This publication provides information on some of problems and basic principles involved in seasoning lumber, wood disks and other small pieces of wood. It is intended to help individuals who would like to season small quantities of wood inexpensively and without sacrificing quality. Small mill owners may also find this information useful in the manufacture of dried wood products. In addition to information on the seasoning processes, this publication covers pre-drying treatments that reduce defects like mold, stain, decay, check, splitting and warp. The pre-drying procedures include treating wood with PEG (Polyethylene glycol-1000), salt paste, pre-surfacing, end-coating and dipping in fungicides. Some solar dry kiln issues are included. A troubleshooting section deals with some potential pitfalls that can easily be avoided when drying wood. When wood is first sawn from a green log, up to two thirds of the weight of the wood is water. Much of this water must be removed from the lumber before it can be made into useful products. The moisture content (MC) of wood is defined as the weight of the water in the wood as a percentage of the weight of the oven-dried wood:
The moisture content of green hardwoods may be more than100 percent. Extra care is needed from the time a tree is felled until the lumber has been correctly seasoned for the intended use. Most dense, native woods (like oak, hickory, sycamore, beech, walnut, ash and elm) require even more careful drying than pine or some of the other light woods (like basswood, yellow-poplar, soft maple or cherry). Extra care and proper seasoning, however, will pay off with these advantages: 1. Drying reduces the likelihood of insect infestations, mold, stain and decay during storage and use. Fungi and termites cannot grow in wood with a moisture content of less than 20 percent. 2. The shrinkage that accompanies seasoning is completed before the wood is put to use. 3. Drying reduces weight and increases most strength properties of wood. 4. Only relatively dry wood can be successfully glue jointed, finished, machined and treated with chemicals.
Wood dries by movement of free water through fiber cavities, movement of bound water through fiber walls and movement of water vapor through wood fiber spaces. When wood dries to about 30 percent MC, or the condition in which the water has been removed from the fiber cavities but water in the fiber walls remain saturated, it is said to be at fiber saturation point (FSP). Shrinkage of wood begins only when the moisture content drops below the FSP. Because wood is not homogeneous, it shrinks more along the growth rings than across the rings (Figure 1). The least shrinkage or swelling of wood is found in the longitudinal or “tree trunk” direction. These shrinkage variations cause drying defects like warping and checking. Shrinkage and swelling cease as the MC of wood approaches an equilibrium with its environments. Species of wood vary in the rate and amount of shrinkage. An individual piece of wood will display unique shrinkage or swelling patterns in the three planes of the wood. The three primary directions of wood movement are: tangential (perpendicular to the growth rings), radial (parallel to the growth rings) and longitudinal (parallel to the grain, the direction of the standing tree) (Figure 2). Tangential dimensional change is often nearly twice that of radial movement for most domestic wood species. Longitudinal dimensional change is almost always negligible for most domestic wood species unless abnormal wood tissue is present.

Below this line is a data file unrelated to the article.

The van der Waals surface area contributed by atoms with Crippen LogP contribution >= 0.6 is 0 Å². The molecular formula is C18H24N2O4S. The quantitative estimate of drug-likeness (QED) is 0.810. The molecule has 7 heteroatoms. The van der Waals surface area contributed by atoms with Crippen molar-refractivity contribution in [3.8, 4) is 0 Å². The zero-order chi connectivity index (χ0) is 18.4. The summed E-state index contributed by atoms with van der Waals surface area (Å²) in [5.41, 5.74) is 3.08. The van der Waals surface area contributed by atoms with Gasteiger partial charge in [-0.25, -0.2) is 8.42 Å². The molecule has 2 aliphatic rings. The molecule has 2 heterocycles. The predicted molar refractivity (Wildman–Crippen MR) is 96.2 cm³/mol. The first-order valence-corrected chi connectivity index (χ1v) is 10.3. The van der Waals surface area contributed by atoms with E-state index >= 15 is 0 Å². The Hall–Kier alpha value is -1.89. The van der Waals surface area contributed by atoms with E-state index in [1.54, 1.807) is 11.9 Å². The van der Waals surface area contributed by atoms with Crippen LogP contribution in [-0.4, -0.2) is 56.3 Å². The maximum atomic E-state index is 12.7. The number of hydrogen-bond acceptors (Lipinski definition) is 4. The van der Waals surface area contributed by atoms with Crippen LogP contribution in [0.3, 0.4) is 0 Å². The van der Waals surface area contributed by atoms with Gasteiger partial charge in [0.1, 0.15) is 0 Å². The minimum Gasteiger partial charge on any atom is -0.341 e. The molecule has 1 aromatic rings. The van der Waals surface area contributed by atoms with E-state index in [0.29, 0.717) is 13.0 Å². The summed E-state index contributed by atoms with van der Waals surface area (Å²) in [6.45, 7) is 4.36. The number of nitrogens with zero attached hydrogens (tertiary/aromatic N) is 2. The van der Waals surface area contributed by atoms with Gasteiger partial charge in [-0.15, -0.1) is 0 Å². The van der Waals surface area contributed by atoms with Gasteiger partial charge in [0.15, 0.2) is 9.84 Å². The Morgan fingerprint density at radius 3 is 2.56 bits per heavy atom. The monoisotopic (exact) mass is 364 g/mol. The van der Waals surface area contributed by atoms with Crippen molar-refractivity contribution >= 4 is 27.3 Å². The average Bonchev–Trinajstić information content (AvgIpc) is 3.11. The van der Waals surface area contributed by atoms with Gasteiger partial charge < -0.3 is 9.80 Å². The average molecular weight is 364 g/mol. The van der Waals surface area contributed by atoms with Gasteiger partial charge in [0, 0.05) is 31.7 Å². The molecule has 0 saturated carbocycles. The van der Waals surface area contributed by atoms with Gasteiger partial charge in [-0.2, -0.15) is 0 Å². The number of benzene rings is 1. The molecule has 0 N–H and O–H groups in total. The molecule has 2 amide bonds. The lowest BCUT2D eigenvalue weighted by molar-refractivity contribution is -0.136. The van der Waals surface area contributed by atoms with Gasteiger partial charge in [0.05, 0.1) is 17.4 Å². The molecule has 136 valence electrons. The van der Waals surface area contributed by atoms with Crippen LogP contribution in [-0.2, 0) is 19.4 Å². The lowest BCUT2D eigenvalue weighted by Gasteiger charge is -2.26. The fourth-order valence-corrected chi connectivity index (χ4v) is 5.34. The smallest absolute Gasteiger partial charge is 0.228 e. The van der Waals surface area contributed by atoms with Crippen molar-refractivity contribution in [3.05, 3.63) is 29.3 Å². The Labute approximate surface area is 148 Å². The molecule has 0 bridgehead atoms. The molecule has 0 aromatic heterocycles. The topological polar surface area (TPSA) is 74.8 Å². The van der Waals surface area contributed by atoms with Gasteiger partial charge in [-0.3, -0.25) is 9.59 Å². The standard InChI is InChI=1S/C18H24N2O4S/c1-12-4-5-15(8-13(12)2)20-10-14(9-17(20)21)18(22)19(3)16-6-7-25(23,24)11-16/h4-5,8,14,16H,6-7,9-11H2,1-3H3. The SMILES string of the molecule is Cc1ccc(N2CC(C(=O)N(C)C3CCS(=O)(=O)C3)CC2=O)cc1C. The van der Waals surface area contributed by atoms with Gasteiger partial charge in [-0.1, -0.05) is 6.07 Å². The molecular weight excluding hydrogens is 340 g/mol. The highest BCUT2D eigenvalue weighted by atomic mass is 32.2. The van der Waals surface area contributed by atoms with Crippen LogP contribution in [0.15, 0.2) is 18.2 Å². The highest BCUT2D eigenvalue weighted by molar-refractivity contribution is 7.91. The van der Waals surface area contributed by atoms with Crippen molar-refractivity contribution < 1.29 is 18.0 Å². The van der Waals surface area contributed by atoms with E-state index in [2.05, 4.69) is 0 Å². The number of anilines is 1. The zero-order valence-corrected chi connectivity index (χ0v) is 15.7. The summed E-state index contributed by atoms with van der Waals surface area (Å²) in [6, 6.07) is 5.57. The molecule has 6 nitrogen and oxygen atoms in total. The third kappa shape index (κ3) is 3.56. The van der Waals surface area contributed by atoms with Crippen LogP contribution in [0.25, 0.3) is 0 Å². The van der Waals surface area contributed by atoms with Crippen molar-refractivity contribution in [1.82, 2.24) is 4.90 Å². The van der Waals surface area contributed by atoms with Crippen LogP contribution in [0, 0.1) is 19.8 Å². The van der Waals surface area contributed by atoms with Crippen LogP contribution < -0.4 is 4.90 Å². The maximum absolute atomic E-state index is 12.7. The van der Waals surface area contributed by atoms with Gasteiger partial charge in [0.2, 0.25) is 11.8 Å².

Todd Shupe is the President of Wood Science Consulting, LLC. He is a a well-recognized expert on wood preservation, insects and fungi, wood decay and degradation, and wood species identification. He has a broad background in new product development, quality management, and marketing and sales in both the public and private sectors. For more information please visit DrToddShupe.com.